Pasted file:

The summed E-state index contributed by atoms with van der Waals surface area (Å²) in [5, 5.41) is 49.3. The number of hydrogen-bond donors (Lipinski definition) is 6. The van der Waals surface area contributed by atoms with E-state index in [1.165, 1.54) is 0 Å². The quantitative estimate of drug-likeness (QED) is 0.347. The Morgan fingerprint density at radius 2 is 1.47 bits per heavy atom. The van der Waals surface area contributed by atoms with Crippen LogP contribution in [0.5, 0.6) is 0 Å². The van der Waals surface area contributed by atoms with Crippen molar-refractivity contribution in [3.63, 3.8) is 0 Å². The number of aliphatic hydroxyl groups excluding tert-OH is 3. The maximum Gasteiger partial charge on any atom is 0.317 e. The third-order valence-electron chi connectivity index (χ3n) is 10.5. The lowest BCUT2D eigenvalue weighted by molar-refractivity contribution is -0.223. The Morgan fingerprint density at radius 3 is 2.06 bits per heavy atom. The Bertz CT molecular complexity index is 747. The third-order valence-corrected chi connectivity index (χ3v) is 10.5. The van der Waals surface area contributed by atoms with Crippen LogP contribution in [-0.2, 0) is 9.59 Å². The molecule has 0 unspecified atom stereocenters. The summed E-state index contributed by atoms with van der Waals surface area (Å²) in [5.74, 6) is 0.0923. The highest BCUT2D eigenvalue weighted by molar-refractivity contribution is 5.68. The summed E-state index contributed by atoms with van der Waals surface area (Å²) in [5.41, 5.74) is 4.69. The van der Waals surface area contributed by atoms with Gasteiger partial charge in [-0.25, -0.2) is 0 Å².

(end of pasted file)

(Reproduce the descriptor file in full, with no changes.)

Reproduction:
The summed E-state index contributed by atoms with van der Waals surface area (Å²) in [5, 5.41) is 49.3. The number of hydrogen-bond donors (Lipinski definition) is 6. The van der Waals surface area contributed by atoms with E-state index in [1.165, 1.54) is 0 Å². The quantitative estimate of drug-likeness (QED) is 0.347. The Morgan fingerprint density at radius 2 is 1.47 bits per heavy atom. The van der Waals surface area contributed by atoms with Crippen LogP contribution in [0.5, 0.6) is 0 Å². The van der Waals surface area contributed by atoms with Crippen molar-refractivity contribution in [3.63, 3.8) is 0 Å². The number of aliphatic hydroxyl groups excluding tert-OH is 3. The maximum Gasteiger partial charge on any atom is 0.317 e. The third-order valence-electron chi connectivity index (χ3n) is 10.5. The lowest BCUT2D eigenvalue weighted by molar-refractivity contribution is -0.223. The Morgan fingerprint density at radius 3 is 2.06 bits per heavy atom. The Bertz CT molecular complexity index is 747. The third-order valence-corrected chi connectivity index (χ3v) is 10.5. The van der Waals surface area contributed by atoms with Crippen LogP contribution in [-0.2, 0) is 9.59 Å². The molecule has 0 unspecified atom stereocenters. The summed E-state index contributed by atoms with van der Waals surface area (Å²) in [5.74, 6) is 0.0923. The highest BCUT2D eigenvalue weighted by molar-refractivity contribution is 5.68. The summed E-state index contributed by atoms with van der Waals surface area (Å²) in [5.41, 5.74) is 4.69. The van der Waals surface area contributed by atoms with Gasteiger partial charge in [-0.25, -0.2) is 0 Å².